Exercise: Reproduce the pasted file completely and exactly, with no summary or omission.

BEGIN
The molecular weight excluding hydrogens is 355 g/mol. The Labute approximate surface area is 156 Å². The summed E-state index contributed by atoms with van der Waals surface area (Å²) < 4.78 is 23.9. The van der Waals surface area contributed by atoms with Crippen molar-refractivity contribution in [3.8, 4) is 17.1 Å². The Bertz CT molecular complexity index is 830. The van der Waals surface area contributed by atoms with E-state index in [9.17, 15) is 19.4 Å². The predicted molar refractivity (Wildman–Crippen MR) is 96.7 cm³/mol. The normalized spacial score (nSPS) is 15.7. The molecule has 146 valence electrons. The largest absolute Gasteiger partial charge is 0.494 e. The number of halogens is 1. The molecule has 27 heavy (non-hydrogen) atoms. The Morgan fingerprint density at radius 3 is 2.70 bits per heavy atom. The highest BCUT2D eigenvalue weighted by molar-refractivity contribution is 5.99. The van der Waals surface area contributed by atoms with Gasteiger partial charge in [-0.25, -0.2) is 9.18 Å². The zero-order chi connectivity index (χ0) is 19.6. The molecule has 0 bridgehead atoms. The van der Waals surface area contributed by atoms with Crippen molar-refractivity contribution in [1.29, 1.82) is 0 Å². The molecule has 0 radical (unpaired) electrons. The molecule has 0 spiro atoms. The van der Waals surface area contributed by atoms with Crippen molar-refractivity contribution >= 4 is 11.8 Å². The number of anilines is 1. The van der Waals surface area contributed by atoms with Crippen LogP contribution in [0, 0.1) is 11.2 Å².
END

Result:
The molecular weight excluding hydrogens is 355 g/mol. The Labute approximate surface area is 156 Å². The summed E-state index contributed by atoms with van der Waals surface area (Å²) < 4.78 is 23.9. The van der Waals surface area contributed by atoms with Crippen molar-refractivity contribution in [3.8, 4) is 17.1 Å². The Bertz CT molecular complexity index is 830. The van der Waals surface area contributed by atoms with E-state index in [9.17, 15) is 19.4 Å². The predicted molar refractivity (Wildman–Crippen MR) is 96.7 cm³/mol. The normalized spacial score (nSPS) is 15.7. The molecule has 146 valence electrons. The largest absolute Gasteiger partial charge is 0.494 e. The number of halogens is 1. The molecule has 27 heavy (non-hydrogen) atoms. The Morgan fingerprint density at radius 3 is 2.70 bits per heavy atom. The highest BCUT2D eigenvalue weighted by molar-refractivity contribution is 5.99. The van der Waals surface area contributed by atoms with Gasteiger partial charge in [-0.25, -0.2) is 9.18 Å². The zero-order chi connectivity index (χ0) is 19.6. The molecule has 0 bridgehead atoms. The van der Waals surface area contributed by atoms with Crippen molar-refractivity contribution in [1.29, 1.82) is 0 Å². The molecule has 0 radical (unpaired) electrons. The molecule has 0 spiro atoms. The van der Waals surface area contributed by atoms with Crippen molar-refractivity contribution >= 4 is 11.8 Å². The number of anilines is 1. The van der Waals surface area contributed by atoms with Crippen LogP contribution in [0, 0.1) is 11.2 Å².